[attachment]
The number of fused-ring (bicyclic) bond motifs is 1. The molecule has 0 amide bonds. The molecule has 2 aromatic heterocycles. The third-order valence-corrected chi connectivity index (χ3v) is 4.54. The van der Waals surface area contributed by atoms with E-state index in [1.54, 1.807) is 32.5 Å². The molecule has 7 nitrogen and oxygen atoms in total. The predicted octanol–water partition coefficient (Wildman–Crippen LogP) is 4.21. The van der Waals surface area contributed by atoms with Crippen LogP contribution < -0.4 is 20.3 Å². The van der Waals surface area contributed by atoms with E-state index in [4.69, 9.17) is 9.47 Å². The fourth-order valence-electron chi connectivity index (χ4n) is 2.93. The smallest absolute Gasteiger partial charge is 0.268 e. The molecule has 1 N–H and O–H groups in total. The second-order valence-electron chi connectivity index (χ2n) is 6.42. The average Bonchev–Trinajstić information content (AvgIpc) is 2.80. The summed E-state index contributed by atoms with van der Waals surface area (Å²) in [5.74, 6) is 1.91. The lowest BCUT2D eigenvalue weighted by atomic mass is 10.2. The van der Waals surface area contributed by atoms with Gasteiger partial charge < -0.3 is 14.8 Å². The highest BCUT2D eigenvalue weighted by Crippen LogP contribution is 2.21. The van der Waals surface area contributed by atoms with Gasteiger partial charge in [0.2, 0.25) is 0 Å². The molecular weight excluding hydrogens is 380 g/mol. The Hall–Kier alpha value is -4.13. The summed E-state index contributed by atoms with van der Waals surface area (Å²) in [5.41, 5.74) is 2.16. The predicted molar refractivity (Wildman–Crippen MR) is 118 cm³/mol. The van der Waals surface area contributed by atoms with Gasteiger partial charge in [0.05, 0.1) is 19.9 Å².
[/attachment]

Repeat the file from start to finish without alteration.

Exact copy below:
The number of fused-ring (bicyclic) bond motifs is 1. The molecule has 0 amide bonds. The molecule has 2 aromatic heterocycles. The third-order valence-corrected chi connectivity index (χ3v) is 4.54. The van der Waals surface area contributed by atoms with E-state index in [1.54, 1.807) is 32.5 Å². The molecule has 7 nitrogen and oxygen atoms in total. The predicted octanol–water partition coefficient (Wildman–Crippen LogP) is 4.21. The van der Waals surface area contributed by atoms with Crippen LogP contribution < -0.4 is 20.3 Å². The van der Waals surface area contributed by atoms with E-state index in [4.69, 9.17) is 9.47 Å². The fourth-order valence-electron chi connectivity index (χ4n) is 2.93. The smallest absolute Gasteiger partial charge is 0.268 e. The molecule has 1 N–H and O–H groups in total. The second-order valence-electron chi connectivity index (χ2n) is 6.42. The average Bonchev–Trinajstić information content (AvgIpc) is 2.80. The summed E-state index contributed by atoms with van der Waals surface area (Å²) in [5.74, 6) is 1.91. The lowest BCUT2D eigenvalue weighted by atomic mass is 10.2. The van der Waals surface area contributed by atoms with Gasteiger partial charge < -0.3 is 14.8 Å². The highest BCUT2D eigenvalue weighted by Crippen LogP contribution is 2.21. The van der Waals surface area contributed by atoms with Gasteiger partial charge in [0.2, 0.25) is 0 Å². The molecular weight excluding hydrogens is 380 g/mol. The Hall–Kier alpha value is -4.13. The summed E-state index contributed by atoms with van der Waals surface area (Å²) in [5.41, 5.74) is 2.16. The predicted molar refractivity (Wildman–Crippen MR) is 118 cm³/mol. The van der Waals surface area contributed by atoms with Gasteiger partial charge in [0.05, 0.1) is 19.9 Å².